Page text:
By Horatius Bonar
"O my soul, thou hast trodden down strength." -- Judges 5:21
THIS is one note of the warrior's song; a note loud and glad. It is the exulting cry of victory; the song of triumph; victory and triumph; when the battle was not merely for Israel but for God. It is the song of Deborah and Barak; a song inspired by the Holy Ghost; a song of earth, yet doubtless responded to in heaven; the song of the putting off of the armour; the song of one who was strong in the Lord, and in the power of his might.
We might suppose it uttered by Abraham on returning from the slaughter of the kings; by Moses when he saw Pharaoh overthrown; by Joshua when he discomfited Amalek; by David when he slew Goliath; by Israel in the latter day (Isaiah 14:3,4). It is the song of one who out of weakness had been made strong in the Lord and in the power of his might.
We might suppose it to be Christ's song of triumph when he died, with "It is finished" on His lips; or still more when He rose again from the dead; or still more when He ascended on high, leading captivity captive.
We might take it as the song of apostles on the day of Pentecost, when, "not by might or power," they saw three thousand saved; and as the song of apostles wherever they went preaching the gospel,--Ephesus, Corinth, Colosse, or Rome,--that wondrous gospel, proving itself mighty in their hands to the pulling down of strongholds, and the overthrow of enemies. Surely it was Paul's when he said, "I have fought a good fight."
We might take it as the church's song in the day of her coming triumph over all her enemies; over Antichrist, over Babylon, over Satan; when caught up into the clouds, or standing on the sea of glass: "O my soul, thou hast trodden down strength."
It must be ours (1) daily; (2) specially at certain seasons and emergencies; (3) at the last, like Paul; (4) hereafter throughout eternity, as we look back upon the past, and understand more fully our own impotence, as well as the greatness of the powers arrayed against us. How often shall we find ourselves repeating, even in the new Jerusalem, the song of the ancient prophetess, "O my soul, thou hast trodden down strength."
I. Our warfare. It is "a good warfare," or more exactly, "a glorious warfare." It is against enemies within, around, beneath; self, the flesh, the world, but specially, the principalities and powers of evil. "Fight the good fight of faith." It is our battle. It is God's battle. It is the church's battle; for we are but one of a mighty army of warriors. It is a warfare from which we cannot escape, save by deserting Christ's ranks; for there is no discharge in this war. It is a constant warfare. It is a lifelong warfare. It is earnest and terrible; no child's play; no mere sound or name; but an intense reality. Nowhere out of Scripture do we find it better described than by Bunyan in his Pilgrim's Progress. He knew the reality, and has painted it well. Our life is then a warfare; a warfare which enters into everything; because at every step our great adversary stands to bar our progress, and to prevent us glorifying God in each portion and transaction of life. You complain of the power of sin. Well, fight! Of the difficulty of believing. Well, fight!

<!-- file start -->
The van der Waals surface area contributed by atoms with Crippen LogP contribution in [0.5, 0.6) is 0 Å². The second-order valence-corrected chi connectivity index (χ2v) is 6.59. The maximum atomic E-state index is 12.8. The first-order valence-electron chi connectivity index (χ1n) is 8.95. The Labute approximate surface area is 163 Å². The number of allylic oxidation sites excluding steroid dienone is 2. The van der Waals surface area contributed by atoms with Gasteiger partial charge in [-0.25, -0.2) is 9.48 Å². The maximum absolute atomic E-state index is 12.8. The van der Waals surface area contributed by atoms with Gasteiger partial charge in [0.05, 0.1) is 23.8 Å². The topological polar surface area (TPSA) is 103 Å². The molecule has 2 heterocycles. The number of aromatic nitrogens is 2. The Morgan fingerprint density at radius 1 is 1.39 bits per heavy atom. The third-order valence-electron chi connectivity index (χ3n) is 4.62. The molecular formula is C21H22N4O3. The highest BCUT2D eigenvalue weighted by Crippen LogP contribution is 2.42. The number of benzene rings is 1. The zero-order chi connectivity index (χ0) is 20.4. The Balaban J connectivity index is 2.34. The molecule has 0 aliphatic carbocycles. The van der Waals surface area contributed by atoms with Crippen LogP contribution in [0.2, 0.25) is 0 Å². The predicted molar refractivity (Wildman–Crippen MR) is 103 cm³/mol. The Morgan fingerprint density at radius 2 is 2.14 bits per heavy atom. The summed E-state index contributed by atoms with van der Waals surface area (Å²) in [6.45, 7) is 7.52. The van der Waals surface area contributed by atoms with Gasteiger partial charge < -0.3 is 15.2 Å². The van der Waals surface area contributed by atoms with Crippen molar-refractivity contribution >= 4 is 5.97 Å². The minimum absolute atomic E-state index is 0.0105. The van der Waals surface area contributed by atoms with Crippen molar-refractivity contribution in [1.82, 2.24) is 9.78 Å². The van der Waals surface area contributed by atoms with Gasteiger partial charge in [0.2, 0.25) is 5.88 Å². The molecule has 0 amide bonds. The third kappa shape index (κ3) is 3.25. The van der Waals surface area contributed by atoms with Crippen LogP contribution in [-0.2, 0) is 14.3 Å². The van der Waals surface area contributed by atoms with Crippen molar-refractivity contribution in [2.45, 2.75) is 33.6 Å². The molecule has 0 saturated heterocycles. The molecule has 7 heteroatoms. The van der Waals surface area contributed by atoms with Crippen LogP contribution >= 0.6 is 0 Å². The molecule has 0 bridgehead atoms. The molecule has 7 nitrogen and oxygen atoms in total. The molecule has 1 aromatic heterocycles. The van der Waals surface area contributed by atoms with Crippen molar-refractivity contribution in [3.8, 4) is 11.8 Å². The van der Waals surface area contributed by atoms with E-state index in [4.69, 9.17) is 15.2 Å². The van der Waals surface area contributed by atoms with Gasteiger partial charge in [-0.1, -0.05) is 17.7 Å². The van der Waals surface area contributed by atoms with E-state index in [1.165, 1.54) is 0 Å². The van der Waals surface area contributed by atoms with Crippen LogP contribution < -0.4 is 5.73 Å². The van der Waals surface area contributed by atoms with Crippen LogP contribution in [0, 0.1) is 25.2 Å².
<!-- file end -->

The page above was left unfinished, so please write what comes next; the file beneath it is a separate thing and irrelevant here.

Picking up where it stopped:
II. Our weapons. We need to be armed, both for defence and offence; fully equipped in every instrument of battle. No half- furnished soldier can fight a battle like this. There must be no broken swords, no rusted spears, no shattered helmets.
(1.) What our weapons are not. They are not carnal; not earthly; not self-made, nor man-made. They are not the weapons of science, or philosophy, or human intellect. These avail nothing against sin, or the flesh, or Satan.
(2.) What they are. They are divine and heavenly, forged and hammered on no earthly anvil. They are God-made and God- given. They are complete, both for attack and defence. Sword, shield, sandal, helmet,--all that is needed in this warfare, and described by the apostle (Eph. 6), are provided for us. No man loses this battle for want of offered armour.
III. Our strength. We need power to use the provided weapons. Not the weapons without the power, nor the power without the weapons, but both together. "Be strong in the Lord, and in the power of his might." Our sufficiency is of God; all strength is in the Lord. What are sword and buckler to palsied limbs? We need strength,--divine strength for divine armour. The fullness of Him to whom all power is given, is at our disposal. There need be no lack of strength to us in this warfare.
Our victory. It is no vain warfare this of ours; no idle battlefield. We go forth to win! Yes. Our eye is fixed on victory from the outset. We are assured of triumph from the moment we draw the sword. We are made more than conquerors. How often are these words sounded in our ears: "To him that overcometh." We aim at daily victory,--we aim at final victory,--such as that of Paul. Fight and conquer. Let us anticipate the warrior's song: "O my soul, thou hast trodden down strength."
Our recompense. All that win have their rewards; but some victories are harder to win; some more or less complete. And there is a difference in the degree of reward. The seven rewards promised to the seven churches are representative rewards. They represent seven different kinds or degrees of glory, set before the conqueror. Yet the least reward is unutterably excellent; worth all the struggle, and the sacrifice, and the sorrow.
Brethren, let us fight! Let us aim at victory; at complete and perfect victory. Let us covet a high reward; let us be ambitious of no common crown. Our great Captain speaks to us, "Behold, I come quickly, and my reward is with me." How soon He may appear we know not. And He comes with the crown of righteousness, the crown of glory in His hand for His own. If we suffer, we shall also reign with Him.